Remember you should not have big, lengthy scene changes between scenes, where large, heavy things are brought on and off. This only provides a slowing down of the action and breaks the momentum. You could indicate the next scene by a change of lighting and some music if you wanted. Think it through beforehand - what would you do? Be prepared before the exam!
And what about the five characters we have just met? They are all very important and integral to the plot - so think about how you would costume them - traditional? futuristic? to reveal their characters? Think also about any special make-up! Would Miranda be a typical beauty, with eyes outlined, red lips, rosy cheeks, etc? Any scabs or marks on Caliban? Dirt, hair, facial make-up? How can you make him appear disgusting? Prospero needs to be dressed according to his magic powers possibly! He needs something special to put on or take off to represent these powers. What about stars, moon symbols, etc? gold, silver, purple colours, etc? cape or coat? What could he wear underneath? What personal prop does he use to represent his powers also - a staff? a crook? a book?
Ariel is a creature of the air, magic and spirit-like, of another world. How would you show this by costume, make-up, and most of all, movements? Usually he/she is light, fast and airy. Do any sounds accompany Ariel's entrances - don't forget Ariel's songs and playing of an instrument - flute? recorder? reed pipe? what? Ariel charms people and casts spells on them - what movements and gestures would you incorporate here? Use of hands? Smooth flowing actions? Sometimes, Ariel could appear behind a gauze (see-through) curtain to show the magical presence, and also to indicate that other characters cannot see him/her.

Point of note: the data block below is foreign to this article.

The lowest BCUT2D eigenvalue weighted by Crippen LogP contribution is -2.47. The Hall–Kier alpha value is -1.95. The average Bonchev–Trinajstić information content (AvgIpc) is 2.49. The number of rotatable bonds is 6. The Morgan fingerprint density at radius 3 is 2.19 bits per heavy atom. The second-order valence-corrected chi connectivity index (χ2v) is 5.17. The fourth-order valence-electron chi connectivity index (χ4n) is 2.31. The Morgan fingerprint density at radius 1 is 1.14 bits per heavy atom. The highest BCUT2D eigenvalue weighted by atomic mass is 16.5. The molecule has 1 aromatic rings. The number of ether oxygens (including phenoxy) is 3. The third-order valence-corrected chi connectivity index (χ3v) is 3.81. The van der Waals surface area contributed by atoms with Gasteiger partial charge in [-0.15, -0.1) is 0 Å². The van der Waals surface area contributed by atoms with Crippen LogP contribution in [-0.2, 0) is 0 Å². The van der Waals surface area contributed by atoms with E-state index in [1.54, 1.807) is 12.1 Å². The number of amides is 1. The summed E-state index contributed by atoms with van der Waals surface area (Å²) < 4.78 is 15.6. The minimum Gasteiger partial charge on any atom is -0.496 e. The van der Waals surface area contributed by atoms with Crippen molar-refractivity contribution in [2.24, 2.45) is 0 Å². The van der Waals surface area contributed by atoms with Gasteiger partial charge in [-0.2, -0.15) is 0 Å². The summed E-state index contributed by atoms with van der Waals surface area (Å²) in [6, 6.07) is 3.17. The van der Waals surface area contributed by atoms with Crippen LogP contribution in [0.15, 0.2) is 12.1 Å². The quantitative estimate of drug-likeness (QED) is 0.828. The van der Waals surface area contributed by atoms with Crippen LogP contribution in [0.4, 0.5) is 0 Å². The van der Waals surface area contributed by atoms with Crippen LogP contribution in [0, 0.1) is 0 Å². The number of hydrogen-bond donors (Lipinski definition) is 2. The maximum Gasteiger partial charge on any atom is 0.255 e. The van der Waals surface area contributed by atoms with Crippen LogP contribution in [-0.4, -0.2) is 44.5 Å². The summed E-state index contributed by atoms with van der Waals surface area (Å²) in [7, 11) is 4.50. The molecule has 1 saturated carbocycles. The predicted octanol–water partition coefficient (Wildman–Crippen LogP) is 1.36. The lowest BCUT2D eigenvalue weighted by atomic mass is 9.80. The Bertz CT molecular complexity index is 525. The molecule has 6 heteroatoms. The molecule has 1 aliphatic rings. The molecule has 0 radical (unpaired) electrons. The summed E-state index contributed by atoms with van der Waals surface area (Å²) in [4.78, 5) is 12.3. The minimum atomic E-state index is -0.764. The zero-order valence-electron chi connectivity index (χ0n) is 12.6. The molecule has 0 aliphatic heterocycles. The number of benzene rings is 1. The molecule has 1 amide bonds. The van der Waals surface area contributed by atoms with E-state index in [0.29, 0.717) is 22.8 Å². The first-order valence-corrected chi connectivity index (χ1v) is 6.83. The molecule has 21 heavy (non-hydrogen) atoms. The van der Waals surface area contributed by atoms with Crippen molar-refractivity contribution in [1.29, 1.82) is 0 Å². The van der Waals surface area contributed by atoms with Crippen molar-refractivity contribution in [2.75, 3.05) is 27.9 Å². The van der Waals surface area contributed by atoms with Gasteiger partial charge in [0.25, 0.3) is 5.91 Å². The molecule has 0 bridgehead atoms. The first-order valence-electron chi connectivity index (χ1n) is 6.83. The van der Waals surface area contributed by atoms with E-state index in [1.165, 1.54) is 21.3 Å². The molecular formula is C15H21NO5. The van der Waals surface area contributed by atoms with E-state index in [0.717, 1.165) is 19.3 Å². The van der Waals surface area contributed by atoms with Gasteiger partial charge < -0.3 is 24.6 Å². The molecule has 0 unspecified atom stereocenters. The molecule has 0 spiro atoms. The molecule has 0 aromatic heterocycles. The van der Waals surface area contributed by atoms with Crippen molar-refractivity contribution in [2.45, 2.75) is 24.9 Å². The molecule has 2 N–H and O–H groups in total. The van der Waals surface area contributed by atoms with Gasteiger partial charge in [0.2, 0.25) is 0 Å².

Do you associate any particular colour or fabric with any character, e.g. floating diaphanous chiffon, or heavy, rich brocade, or crisp white cotton, or dark dull colours/fabric for "baddies", i.e. Sebastian, Antonio? How would you show Ferdinand as a King's son or Prince? Velvet breeches, white loose shirt with lace edging, an ornate doublet/jacket with sleeves containing slashed pockets of a different colour, if period costume i.e. Elizabethan ? Or if you are updating it - a smart white Armani suit with silk shirt etc? What?
You should realise by now that there really is a great deal that needs to be thought about.
PLEASE, IF YOU CAN, THINK OUT THESE THINGS BEFORE THE EXAM. YOU WILL THEN HAVE MUCH MORE TIME DURING THE EXAM TO WRITE IT ALL OUT.
Act 2, Scene 1.
We meet the noblemen now. Sebastian and Antonio are troublemakers, but Gonzalo and Adrian etc are quite optimistic - their clothes are still fresh! Alonso the King is very quiet, he fears he has lost his son at sea. Ariel "magics" them to sleep with music and song, all except the two "baddies". Sebastian and Antonio plot to murder Alonso and Gonzalo, so that Sebastian will be King instead of his brother. Ariel awakens the others by music and song. Caught in the act, they say that they heard wild animals and drew their swords to protect the King. They all move off when the King instructs Sebastian and Antonio to lead the way.
So, think about the grouping in this scene! Who stands away with whom upstage? Where does the King sit on his own? Does Gonzalo move about a bit? Where? What about Adrian? Francisco? etc? Read the scene carefully, and their positions in relation to each other will be made clear.
And decide on their costumes now! Don't wait until the exam - plan ahead!
Act 2, Scene 2.
The first comic scene involving the trio - quite a likely choice for exam questions, but then again it may be too obvious - who can say! Don't bank on it!